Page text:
When I was in college, I worked at a vet clinic. There was a staff rotation for "weekend duty", meaning coming in to feed and medicate any animals that were staying overnight. There was a client who had a Rottweiler. He was the kind of guy who you could tell owned a Rottweiler because it was a Rottweiler, which by default made him a badass. Sorry for the stereotype, but you know exactly the type of person I'm describing. And I swear to the heavens that he checked to see exactly which weekends I would be working as to make sure he boarded his dog on my watch. That dog was the bane of my existence. He was huge, he didn't listen worth a shit, and he hated - HATED - being in a kennel. And it was my job to put him in one. Yayyyyy.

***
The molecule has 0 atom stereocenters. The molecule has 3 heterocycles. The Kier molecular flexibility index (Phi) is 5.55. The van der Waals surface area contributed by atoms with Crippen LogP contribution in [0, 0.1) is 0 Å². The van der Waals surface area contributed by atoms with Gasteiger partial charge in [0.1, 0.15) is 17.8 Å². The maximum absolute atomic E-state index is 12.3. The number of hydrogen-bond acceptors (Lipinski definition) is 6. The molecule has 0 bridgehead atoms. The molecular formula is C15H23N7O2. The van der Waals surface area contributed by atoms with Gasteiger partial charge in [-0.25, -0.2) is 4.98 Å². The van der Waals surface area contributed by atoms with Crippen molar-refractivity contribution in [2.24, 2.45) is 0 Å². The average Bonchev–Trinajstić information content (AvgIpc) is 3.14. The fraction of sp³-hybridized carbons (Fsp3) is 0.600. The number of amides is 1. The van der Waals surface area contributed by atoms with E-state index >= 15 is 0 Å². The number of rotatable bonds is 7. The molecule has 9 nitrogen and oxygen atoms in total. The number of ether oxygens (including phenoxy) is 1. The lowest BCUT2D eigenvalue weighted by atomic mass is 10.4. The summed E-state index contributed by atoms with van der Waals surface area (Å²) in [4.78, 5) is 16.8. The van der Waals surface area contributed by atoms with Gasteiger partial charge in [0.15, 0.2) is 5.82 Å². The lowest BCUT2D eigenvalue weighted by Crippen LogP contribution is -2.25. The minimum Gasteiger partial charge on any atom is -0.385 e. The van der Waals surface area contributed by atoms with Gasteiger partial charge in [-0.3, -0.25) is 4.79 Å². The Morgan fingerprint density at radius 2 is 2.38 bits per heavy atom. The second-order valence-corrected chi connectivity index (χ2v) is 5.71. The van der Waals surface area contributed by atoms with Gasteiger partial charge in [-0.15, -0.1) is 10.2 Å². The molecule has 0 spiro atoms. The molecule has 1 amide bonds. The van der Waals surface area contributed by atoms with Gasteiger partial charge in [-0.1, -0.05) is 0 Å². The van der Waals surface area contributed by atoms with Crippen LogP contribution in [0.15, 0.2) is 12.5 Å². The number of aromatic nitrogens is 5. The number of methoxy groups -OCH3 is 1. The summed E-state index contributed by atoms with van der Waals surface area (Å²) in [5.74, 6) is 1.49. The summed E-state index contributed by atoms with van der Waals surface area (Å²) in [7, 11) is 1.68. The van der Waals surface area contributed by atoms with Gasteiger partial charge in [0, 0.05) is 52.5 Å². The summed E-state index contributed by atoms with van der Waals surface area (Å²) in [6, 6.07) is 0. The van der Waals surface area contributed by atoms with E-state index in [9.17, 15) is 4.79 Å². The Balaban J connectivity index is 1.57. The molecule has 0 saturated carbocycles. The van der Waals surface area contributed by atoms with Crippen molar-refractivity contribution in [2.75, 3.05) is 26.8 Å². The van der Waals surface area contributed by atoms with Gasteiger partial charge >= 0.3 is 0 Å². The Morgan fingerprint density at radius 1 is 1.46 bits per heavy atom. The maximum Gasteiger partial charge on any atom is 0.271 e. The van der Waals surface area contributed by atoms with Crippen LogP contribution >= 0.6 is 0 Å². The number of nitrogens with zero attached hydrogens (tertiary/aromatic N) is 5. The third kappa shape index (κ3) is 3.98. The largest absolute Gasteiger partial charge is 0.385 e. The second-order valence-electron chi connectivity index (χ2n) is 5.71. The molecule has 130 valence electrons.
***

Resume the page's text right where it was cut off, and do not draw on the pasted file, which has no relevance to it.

One weekend, he was being particularly obstinate and no matter what I tried, I could NOT coerce him back into his kennel. I tried everything. When I finally decided that he wasn't going to go in voluntarily, I went over to grab his collar so I could drag him in. He bared his teeth and growled at me. I'm no idiot, and I was certainly not interested in being mauled by a large dog that day. I called the veterinarian and told him that if he hoped to return to his office on Monday and find it NOT destroyed, that he needed to come help me kennel this dog. Otherwise, good luck and I'll go ahead and leave my key under the mat. I have never liked Rottweilers because of that experience.